Sexually Transmitted Diseases

Sexually transmitted diseases (STDs) are among the most common infectious diseases in the United States today. More than 20 different STDs have been identified, and 13 million men and women are infected each year in the United States. Depending on the disease, the infection can be spread through any type of sexual activity involving the sex organs or the mouth. The infection can also be spread through contact with blood during sexual activity. STDs affect men and women of all ages and backgrounds. STDs have become more common, partly because young people are becoming sexually active at a younger age and are having multiple partners.

People can pass STDs to sexual partners even if they themselves do not have any symptoms. Frequently, STDs cause no symptoms, especially in women.



Chlamydia is a curable STD. Chlamydia can be passed from one person to another through vaginal, anal, or oral sex. Chlamydia can also be passed from an infected mother to her baby during vaginal childbirth. Untreated, Chlamydia can severely damage the reproductive system of women and men and can lead to infertility, the inability to have a child.

Women: Most women do not have symptoms.

  • If present, symptoms are mild.

Men: Many men don’t have symptoms.

  • If present, they are usually mild.
  • Some may have a discharge from the penis.

Chlamydia can be treated with antibiotics.


Gonorrhea is a curable STD. Gonorrhea is passed through vaginal, anal, or oral sex. Gonorrhea can also be passed from a mother with the disease to her baby during vaginal childbirth. Gonorrhea can lead to infertility if left untreated.

Women: Most women do not have symptoms. If symptoms are present, they may be mild. They may include:

  • Pain or burning while urinating.
  • An unusual vaginal discharge.

Men: Many men do not have symptoms. If symptoms are present, they will appear two to five days after infection. Symptoms may include:

  • A burning sensation while urinating.
  • A white, green or yellowish discharge from the penis.
  • In some men, swollen and painful testicles.

Gonorrhea can be treated with antibiotics.


Herpes is a STD caused by herpes simplex viruses of the mouth (oral herpes) or the genital area (genital herpes). Herpes can be passed through direct skin-to-skin contact. Herpes is common in the U.S.; most people don’t know they have it, or mistake the symptoms for another disease.


  • Typical herpes is a small cluster of bumps that eventually crust over and scab like a cut.
  • A person may show signs of herpes weeks, months, or years after infection.
  • Many people do not have symptoms, or have very mild symptoms, which are mistaken for other illnesses.

There is no treatment that can cure herpes. Antiviral medications can, however, prevent or shorten outbreaks during the period of time the person takes the medication. In addition, daily suppressive therapy (i.e., daily use of antiviral medication) for herpes can reduce the likelihood of transmission to partners.


HIV (Human Immunodeficiency Virus) is the virus that causes AIDS (Acquired Immunodeficiency Syndrome). HIV is a disease that is passed through contact with the blood, semen, vaginal fluid, or breast milk of an infected person. People without symptoms or signs of illness can pass HIV to others.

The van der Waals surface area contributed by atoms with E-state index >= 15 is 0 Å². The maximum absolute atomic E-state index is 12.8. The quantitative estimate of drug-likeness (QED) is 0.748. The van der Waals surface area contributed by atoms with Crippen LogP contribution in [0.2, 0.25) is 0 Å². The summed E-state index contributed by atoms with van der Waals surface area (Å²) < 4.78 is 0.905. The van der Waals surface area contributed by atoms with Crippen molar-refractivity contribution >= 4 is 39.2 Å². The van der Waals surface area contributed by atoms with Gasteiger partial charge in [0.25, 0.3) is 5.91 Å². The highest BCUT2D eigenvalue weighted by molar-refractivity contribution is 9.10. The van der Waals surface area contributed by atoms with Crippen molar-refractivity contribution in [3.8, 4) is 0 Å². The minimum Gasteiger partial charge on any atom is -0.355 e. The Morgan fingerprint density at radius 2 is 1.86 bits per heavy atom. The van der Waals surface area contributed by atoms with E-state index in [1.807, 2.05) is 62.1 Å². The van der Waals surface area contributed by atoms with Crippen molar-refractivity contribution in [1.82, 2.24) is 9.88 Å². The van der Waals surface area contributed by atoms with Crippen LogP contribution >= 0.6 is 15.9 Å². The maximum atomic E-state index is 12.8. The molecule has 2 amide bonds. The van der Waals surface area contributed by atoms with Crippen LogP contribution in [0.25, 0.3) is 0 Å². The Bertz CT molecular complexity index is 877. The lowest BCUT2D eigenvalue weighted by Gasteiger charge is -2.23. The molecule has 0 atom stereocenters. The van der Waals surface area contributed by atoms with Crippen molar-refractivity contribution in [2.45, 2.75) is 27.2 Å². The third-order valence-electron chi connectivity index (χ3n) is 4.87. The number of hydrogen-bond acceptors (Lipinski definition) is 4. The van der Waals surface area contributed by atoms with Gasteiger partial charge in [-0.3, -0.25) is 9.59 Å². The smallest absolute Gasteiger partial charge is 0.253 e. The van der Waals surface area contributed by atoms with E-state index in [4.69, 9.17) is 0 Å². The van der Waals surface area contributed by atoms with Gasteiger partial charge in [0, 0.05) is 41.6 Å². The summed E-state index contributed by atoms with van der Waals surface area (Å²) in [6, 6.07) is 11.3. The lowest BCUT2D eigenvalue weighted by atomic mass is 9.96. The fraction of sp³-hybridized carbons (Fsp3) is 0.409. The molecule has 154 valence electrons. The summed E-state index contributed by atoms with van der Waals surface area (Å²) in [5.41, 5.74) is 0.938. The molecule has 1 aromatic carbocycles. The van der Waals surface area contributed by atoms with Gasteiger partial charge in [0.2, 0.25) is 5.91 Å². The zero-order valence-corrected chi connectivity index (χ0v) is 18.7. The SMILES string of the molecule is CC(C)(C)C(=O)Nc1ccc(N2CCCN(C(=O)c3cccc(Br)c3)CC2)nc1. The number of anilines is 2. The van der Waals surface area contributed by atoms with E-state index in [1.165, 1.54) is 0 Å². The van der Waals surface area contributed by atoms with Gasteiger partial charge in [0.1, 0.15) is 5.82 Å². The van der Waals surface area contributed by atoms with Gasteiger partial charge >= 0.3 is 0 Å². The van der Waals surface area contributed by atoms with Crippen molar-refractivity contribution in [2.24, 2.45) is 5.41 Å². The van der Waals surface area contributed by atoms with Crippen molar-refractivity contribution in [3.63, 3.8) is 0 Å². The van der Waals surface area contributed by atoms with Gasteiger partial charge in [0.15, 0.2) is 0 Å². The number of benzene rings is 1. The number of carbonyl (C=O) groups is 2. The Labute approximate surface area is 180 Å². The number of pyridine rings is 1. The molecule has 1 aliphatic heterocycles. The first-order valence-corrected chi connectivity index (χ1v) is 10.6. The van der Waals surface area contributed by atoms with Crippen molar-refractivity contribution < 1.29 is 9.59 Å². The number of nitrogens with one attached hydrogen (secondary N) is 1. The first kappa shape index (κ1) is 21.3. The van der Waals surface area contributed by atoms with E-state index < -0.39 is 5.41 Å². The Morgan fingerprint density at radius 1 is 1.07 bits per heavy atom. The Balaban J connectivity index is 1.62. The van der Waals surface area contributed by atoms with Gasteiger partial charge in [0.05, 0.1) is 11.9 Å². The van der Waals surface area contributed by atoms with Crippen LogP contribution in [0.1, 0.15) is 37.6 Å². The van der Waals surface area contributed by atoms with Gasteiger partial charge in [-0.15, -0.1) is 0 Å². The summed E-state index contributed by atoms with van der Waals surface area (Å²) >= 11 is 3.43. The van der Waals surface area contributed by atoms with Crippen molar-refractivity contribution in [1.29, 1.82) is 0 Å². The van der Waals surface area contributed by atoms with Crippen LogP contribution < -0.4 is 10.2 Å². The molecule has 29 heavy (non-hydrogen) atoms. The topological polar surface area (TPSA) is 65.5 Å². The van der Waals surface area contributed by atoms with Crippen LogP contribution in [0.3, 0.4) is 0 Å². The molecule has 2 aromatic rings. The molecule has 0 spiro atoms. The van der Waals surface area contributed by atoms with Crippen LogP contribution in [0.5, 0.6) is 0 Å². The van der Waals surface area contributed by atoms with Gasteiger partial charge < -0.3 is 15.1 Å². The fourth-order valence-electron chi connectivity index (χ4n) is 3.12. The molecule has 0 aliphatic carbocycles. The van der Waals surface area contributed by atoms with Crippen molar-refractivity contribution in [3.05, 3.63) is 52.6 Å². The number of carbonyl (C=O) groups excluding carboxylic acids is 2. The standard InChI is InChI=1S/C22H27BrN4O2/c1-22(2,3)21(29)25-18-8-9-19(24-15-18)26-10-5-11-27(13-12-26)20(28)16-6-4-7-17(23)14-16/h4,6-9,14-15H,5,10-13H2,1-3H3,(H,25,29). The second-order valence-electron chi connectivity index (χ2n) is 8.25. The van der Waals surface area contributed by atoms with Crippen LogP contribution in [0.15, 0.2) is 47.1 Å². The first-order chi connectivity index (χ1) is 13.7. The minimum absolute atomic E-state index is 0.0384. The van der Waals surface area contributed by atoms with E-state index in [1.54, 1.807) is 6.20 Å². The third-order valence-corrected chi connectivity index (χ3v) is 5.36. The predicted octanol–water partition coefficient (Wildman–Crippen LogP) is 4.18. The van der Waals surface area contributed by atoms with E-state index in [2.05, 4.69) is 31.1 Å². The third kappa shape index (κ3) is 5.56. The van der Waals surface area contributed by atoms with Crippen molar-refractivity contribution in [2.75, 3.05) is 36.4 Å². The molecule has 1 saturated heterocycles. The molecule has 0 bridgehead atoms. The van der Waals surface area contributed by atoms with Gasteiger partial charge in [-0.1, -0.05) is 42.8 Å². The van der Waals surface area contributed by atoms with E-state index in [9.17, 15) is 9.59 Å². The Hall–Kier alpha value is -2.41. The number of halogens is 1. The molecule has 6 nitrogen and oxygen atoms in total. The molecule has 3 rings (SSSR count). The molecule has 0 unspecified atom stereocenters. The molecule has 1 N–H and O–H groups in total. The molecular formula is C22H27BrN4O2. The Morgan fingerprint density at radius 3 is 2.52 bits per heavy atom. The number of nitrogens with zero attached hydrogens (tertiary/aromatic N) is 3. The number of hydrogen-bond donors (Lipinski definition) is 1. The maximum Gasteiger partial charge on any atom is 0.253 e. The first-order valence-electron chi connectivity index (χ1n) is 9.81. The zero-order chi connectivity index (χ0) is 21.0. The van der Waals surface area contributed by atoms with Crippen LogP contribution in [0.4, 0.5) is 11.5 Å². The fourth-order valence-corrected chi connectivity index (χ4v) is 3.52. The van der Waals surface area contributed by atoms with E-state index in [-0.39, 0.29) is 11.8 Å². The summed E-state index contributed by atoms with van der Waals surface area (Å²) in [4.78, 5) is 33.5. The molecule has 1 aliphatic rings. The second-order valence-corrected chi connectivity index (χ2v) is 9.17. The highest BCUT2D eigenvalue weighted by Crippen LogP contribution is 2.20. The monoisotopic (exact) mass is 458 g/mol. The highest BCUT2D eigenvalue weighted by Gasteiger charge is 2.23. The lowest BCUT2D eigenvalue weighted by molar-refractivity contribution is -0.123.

• A person may have no sign of being infected with HIV for years.
  • You cannot look at someone and tell whether he/she is infected with HIV.
  • The only way to know for certain is through an HIV test.

There is no cure for HIV, but there is treatment. With proper medical care, medication and nutrition, a person with HIV can live a long and healthy life. Pregnant women with HIV should receive prenatal care and treatment to prevent spreading HIV to their baby.


If you believe you are infected with an STD, you must get tested and treated.

  • Many STDs can be cured. Others cannot be cured. But all STDs can and must be treated.
  • Many STDs can be treated with antibiotics. Do exactly what your provider tells you. Be sure to take all of your medicine.
  • You also must tell your sexual partner(s). If they aren't treated, they can get sick. They can spread the STD and even might give it to you again.

Your Primary Care Provider
Call your primary care provider if you believe you are infected with an STD.

City of Racine Health Department
Cost: Call for pricing
730 Washington Ave
Lower Level—Room 4
Racine, WI 53403

Walk-in Clinic:
Mondays 2:00 PM — 5:30 PM
Wednesdays 10:00 AM — 12:30 PM
Call (262) 636-9431 as hours may change.

Planned Parenthood:
Estimated Cost: Sliding Scale
834 Main Street
Racine, WI 53403
Call for appointment (262) 634-2060.


  1. Abstinence (not having sex) is the most reliable way to avoid STDs.
  2. Have a mutually monogamous relationship with an uninfected partner.
  3. Reduce the number of sex partners that you have.
  4. Use condoms consistently and correctly each time you have sex.
  5. Get vaccinated—it is a safe, effective and recommended way to prevent HPV and Hepatitis B.
  6. Know your status by getting tested for HIV and STDs and insist your partners get tested too.
  7. Educate yourself by learning all you can about STDs and other sexual health issues.

For more information on STDs:

For more information on symptoms of STDs, how they are spread, how they are treated, how they can be prevented, go to: